Sustainable Long Island, a non-profit organization that has been working toward economic development, environmental health and social equity for Long Islanders since 1996, has just been awarded $130,000 in grant funding from the Unitarian Universalist Congregation at Shelter Rock in support of its focused recovery efforts in Long Beach following Superstorm Sandy.
"UUC's funding allows Sustainable Long Island to work comprehensively and holistically with every stakeholder in Long Beach on the road to recovery following Superstorm Sandy, ensuring the community is involved in every step of the process," said Sustainable Long Island executive director Amy Engel.
"This grant is a game-changer as it enables Sustainable Long Island to continue our efforts in Long Beach with the goal of meeting the needs of the many underserved residents throughout the community."
Working with the City Manager’s office, residents and business owners alike, Sustainable Long Island wasted no time in developing plans to rebuild and revitalize Long Beach after the storm.
Building a stronger Long Beach boardwalk, the centerpiece of the city’s community life and tourism, topped the organization's list of initiatives. Through focus groups, public meetings and surveys, the group gathered information from over 2,500 people that was incorporated into the boardwalk planning process.
"The unprecedented community outreach initiative that Sustainable Long Island spearheaded concerning the Long Beach boardwalk rebuild was phenomenal," said Long Beach city manager Jack Schnirman. "They truly are a tremendous organization and we are thrilled to continue partnering with them on projects as the city's comeback continues."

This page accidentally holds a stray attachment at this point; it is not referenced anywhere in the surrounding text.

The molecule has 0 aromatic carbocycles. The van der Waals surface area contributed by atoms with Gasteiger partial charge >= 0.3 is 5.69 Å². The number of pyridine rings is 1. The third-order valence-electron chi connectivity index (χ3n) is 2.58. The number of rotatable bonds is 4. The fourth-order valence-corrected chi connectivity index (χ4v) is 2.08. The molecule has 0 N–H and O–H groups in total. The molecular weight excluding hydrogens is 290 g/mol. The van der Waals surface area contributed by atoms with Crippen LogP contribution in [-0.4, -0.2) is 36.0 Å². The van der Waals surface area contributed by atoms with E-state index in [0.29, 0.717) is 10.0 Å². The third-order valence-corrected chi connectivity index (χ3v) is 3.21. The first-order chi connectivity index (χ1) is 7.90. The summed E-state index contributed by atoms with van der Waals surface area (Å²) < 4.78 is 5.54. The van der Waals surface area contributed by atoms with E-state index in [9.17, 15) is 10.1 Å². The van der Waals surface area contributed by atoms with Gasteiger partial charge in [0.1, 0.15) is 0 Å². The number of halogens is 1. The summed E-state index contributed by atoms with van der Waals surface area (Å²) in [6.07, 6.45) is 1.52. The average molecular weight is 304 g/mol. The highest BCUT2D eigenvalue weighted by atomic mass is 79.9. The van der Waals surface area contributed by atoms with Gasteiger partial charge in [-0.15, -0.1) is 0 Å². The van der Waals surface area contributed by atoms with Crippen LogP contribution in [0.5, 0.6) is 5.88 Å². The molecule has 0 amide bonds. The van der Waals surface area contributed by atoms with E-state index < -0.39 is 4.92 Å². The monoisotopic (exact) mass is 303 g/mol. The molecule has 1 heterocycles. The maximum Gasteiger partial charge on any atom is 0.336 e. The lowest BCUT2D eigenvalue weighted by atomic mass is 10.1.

With a focus on five key areas, the organization will continue collaborate with Long Beach to rebuild and revitalize the city:
- Strengthen the city’s all-important tourism industry through collaboration with the local development corporation and creation of a marketing campaign.
- Assist the community's large Hispanic population to find new housing, develop new job skills and deal with psychological issues in the aftermath of the storm’s devastation.
- Reinvigorate the local economy by providing technical assistance and services to business affected by the storm.
- Develop a community garden or youth-managed farmers’ market to increase the community’s access to healthy foods.
- Create an economic recovery internship for college students, which would include environmental disaster recovery, community outreach and public engagement.
"Soon into the boardwalk redevelopment process, it became apparent to Sustainable Long Island that we weren't just addressing the economic, business, or tourist component of recovery,” Engel said. “We were addressing something much more: the human component, the people component. That to us is what makes the greatest impact."
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